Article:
Yes, there has been something of a radio silence for a while on Our Viral Lives. But do not despair. Behind the scenes, I’ve been thinking deeply about the book project that will be finished (as a draft) next August, and some of the new components of the archive that will be launched once my M.A. semester finished up in a few weeks. I’ve also been thinking a lot about the principles that underpin this archive. I don’t want to call what I’m publishing here a manifesto (because a manifesto almost by its nature implies fixed principles) but there are ideals that guide my work as an archivist, curator, and individual living in the moment of this HIV/AIDS crisis.

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This essay was originally finished in December 2013 for MFA in Creative Writing program at Goddard College. I’ve returned to a year later because I think the questions explored: those of haunting and the desire to connect to the past of HIV/AIDS while trying to move forward resonate today. It is a long read, and uses some conventional academic language and citation, but it’s also unique in its creative and liberatory impulse throughout. Enjoy.


“Sometimes people try to destroy you, precisely because they recognize your power — not because they don’t see it, but because they see it and they don’t want it to exist.” – bell hooks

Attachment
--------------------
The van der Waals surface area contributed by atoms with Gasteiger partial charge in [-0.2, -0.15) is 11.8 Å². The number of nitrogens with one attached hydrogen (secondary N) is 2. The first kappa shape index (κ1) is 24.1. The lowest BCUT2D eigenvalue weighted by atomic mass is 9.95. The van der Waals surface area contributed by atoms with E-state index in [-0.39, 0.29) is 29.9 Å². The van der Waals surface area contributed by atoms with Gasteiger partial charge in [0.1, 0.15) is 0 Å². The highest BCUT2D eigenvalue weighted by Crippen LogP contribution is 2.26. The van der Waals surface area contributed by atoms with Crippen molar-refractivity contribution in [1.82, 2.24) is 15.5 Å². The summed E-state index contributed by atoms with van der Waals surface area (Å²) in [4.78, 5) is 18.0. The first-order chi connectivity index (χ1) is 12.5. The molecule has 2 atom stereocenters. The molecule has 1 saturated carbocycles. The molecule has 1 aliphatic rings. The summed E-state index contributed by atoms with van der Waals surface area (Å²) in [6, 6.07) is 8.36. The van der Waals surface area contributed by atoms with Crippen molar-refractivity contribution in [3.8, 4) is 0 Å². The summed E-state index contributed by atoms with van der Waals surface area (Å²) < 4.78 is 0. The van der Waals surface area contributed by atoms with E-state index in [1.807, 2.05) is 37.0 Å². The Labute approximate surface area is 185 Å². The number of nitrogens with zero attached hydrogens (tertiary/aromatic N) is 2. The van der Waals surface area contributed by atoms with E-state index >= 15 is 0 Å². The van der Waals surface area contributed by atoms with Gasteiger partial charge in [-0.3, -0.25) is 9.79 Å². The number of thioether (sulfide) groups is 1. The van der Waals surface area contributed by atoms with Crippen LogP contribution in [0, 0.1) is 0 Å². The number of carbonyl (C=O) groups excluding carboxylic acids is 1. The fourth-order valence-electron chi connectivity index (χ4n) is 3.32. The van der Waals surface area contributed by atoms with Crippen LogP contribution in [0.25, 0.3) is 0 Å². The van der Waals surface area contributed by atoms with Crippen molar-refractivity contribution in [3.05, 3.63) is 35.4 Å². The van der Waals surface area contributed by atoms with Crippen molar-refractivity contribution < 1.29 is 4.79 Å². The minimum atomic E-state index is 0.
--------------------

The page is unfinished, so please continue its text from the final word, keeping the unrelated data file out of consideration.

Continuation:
I have been told many times, even if indirectly, that I do not deserve to exist. The exploration begins here because, in the question of my presence, I recognize my own words as simultaneously representing today’s grief and the future of my body, as words, to survive in a haunting against these attempts to destroy me. As I look at Kristin Prevallet’s I, Afterlife and Hervé Guibert’s Ghost Image, I do not intend to show that these works necessarily detail grief and haunting in the same way I see my own experiences. However, what I will show is that through narratives of grief, their bodies (or those of others) loom over me, as the reader. Through literature, particularly that which fuses together various forms, the traces of these narratives become embedded in my own. To this extent, in Prevallet and Guibert’s works I can use the ways they bring ghosts back to life to better understand the ghosts that haunt me personally, working beyond grief and anger to find pleasure in this reanimation. At the same time, I will ask exactly what can be reclaimed, and what it means to structure my own narrative writing with an understanding of incompleteness.

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